Brendan Coates

Brendan Coates

What you need to know – HomeBuilder

The Federal Government announced the HomeBuilder stimulus package on 4 June 2020.

The full details of the scheme are not yet available. This information sheet provides details based on the current publicly available information regarding key aspects of the package.

Q. What is the HomeBuilder stimulus package?

HomeBuilder is a time limited, tax-free $25,000 grant for owner occupiers who build new homes or carry out substantial renovations projects.

HomeBuilder is available for building contracts signed between 4 June 2020 and 31 December 2020, this includes sales contracts for new builds where building commences after 4 June 2020 (Contract).

An existing home that has already been completed, or started construction before 4 June will not qualify for HomeBuilder.

Eligible Home Owners

Q. Who is eligible for HomeBuilder?

To be eligible for HomeBuilder, your client must:

  • Be a natural person (not a company or trust);
  • Be over 18;
  • Be an Australian citizen; and
  • Meet one of the following two income caps:
    o $125,000 per annum for an individual;
    o $200,000 per annum for a couple.

Q. Are owner builders eligible for the grant?


Q. My client is an investor, are they eligible?

No, those seeking to build a new home which will be used as an investment property, or renovate an existing home which is an investment property, are not eligible for HomeBuilder.

Eligible Building Work

Q. What type of building work is eligible for HomeBuilder?

To be eligible for HomeBuilder, you must enter into a Contract between 4 June 2020 and 31 December 2020 to either:

  • Build a new home as a principal place of residence on new land, where the property value (house and land) does not exceed $750,000;
  • Build a new home as a knock down rebuild renovation project, where the value of the existing property (house and land) does not exceed $1.5 million pre-renovation;
  • Purchase a yet to be commenced new home ‘off the plan’ that does not exceed $750,000. or
  • Substantially renovate an existing home as a principal place of residence, where the Contract is between $150,000 and $750,000, and where the value of the existing property (house and land) does not exceed $1.5 million pre-renovation.

(together called the ‘contract price caps’)

Q. What is considered an eligible ‘new home’?

Your client will be building a new home if:

  • They already owned vacant land before 4 June and they want to build a new home on it and the total value of the land and new build does not exceed $750,000.
  • They bought land after 4 June and want to build a new home on it and the total value of the land and new build does not exceed $750,000.
  • They bought a house and land package where the home is yet to be constructed and the total value of the house and land package does not exceed $750,000.

Q. What is considered an eligible renovation?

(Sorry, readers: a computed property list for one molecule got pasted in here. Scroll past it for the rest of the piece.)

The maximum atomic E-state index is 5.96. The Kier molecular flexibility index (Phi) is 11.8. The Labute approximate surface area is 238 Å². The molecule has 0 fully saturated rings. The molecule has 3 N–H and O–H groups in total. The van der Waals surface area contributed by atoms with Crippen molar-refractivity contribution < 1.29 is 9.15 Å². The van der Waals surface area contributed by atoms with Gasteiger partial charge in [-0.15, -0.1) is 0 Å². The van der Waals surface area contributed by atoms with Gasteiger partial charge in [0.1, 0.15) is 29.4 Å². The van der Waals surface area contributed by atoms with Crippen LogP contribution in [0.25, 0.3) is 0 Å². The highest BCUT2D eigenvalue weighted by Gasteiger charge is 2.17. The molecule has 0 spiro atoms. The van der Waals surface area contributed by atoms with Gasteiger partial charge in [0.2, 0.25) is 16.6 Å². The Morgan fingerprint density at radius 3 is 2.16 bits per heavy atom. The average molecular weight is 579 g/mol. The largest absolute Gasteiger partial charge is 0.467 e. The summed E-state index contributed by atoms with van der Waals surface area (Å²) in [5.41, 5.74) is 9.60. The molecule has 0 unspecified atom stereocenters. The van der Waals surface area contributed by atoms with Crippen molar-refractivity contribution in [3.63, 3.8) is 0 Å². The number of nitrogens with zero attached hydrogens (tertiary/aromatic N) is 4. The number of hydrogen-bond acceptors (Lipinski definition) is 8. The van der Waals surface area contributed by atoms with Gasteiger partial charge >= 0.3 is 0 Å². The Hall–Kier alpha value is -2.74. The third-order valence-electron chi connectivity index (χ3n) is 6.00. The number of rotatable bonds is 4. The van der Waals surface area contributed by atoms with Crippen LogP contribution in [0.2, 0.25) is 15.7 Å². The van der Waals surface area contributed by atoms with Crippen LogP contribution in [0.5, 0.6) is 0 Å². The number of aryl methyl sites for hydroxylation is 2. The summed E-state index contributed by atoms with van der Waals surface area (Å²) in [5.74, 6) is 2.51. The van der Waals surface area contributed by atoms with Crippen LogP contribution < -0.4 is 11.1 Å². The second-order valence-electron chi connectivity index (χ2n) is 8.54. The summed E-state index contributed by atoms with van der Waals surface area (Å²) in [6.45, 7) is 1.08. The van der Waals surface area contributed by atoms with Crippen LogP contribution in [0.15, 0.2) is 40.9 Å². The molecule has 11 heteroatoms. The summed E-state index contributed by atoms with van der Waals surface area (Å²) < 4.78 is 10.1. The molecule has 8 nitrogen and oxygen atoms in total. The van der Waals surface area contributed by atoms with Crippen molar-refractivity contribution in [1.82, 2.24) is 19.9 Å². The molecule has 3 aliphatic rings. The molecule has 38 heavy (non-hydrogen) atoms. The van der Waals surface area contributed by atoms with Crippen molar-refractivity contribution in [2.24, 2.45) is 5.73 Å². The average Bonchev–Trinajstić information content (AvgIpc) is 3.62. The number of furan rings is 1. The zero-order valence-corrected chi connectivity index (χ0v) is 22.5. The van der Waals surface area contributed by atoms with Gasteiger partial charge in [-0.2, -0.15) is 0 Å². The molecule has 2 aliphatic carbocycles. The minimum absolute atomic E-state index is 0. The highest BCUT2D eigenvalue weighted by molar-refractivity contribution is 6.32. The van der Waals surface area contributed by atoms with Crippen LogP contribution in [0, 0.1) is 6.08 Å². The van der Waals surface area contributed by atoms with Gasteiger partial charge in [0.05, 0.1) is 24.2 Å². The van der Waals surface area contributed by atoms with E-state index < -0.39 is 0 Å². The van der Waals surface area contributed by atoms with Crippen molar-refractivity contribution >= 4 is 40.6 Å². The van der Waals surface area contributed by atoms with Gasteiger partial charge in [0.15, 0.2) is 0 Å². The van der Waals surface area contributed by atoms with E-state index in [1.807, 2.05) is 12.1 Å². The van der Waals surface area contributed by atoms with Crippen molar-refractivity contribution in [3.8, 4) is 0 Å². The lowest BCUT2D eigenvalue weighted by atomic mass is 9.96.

An eligible renovation includes building work that involves a substantial renovation of an existing home as a principal place of residence, where the Contract is between $150,000 and $750,000, and where the value of the existing property (house and land) does not exceed $1.5 million pre-renovation.

To be substantial, the renovation does not need to involve removal or replacement of foundations, external walls, interior support walls, floors, roofs or staircases. However the renovation must improve the accessibility, liveability and safety of the property.

HIA understands that standalone granny flats, tennis courts, swimming pools and structures that are not connected to the property (i.e. outdoor spas and saunas, sheds or standalone garages) will not be eligible.

An eligible renovation project also includes a ‘knock down rebuild’ home where your client owns the property (house and land). The value of the work must be between $150,000 and $750,000, and the value of the existing property (house and land) does not exceed $1.5 million pre-renovation.

Each State and Territory will determine the evidence required to demonstrate the pre-renovation property value.

It is expected that your client will continue to live at the property (as their principal place of residence) for at least 6 months. However this will be confirmed by the relevant State or Territory authority.

Q. I carry out speculative work, are my clients eligible?

Speculative home building work may be eligible for HomeBuilder if:

  • Construction work commences on or after 4 June; and 
  • the Contract is signed between 4 June 2020 and 31 December 2020

If a Contract is signed with a client prior to the commencement of construction on a speculative home then construction work must commence no later than three months after the Contract is signed.

An existing home that has already been completed, or started construction before 4 June, is not eligible for HomeBuilder.

Q. I build granny flats, are my clients eligible?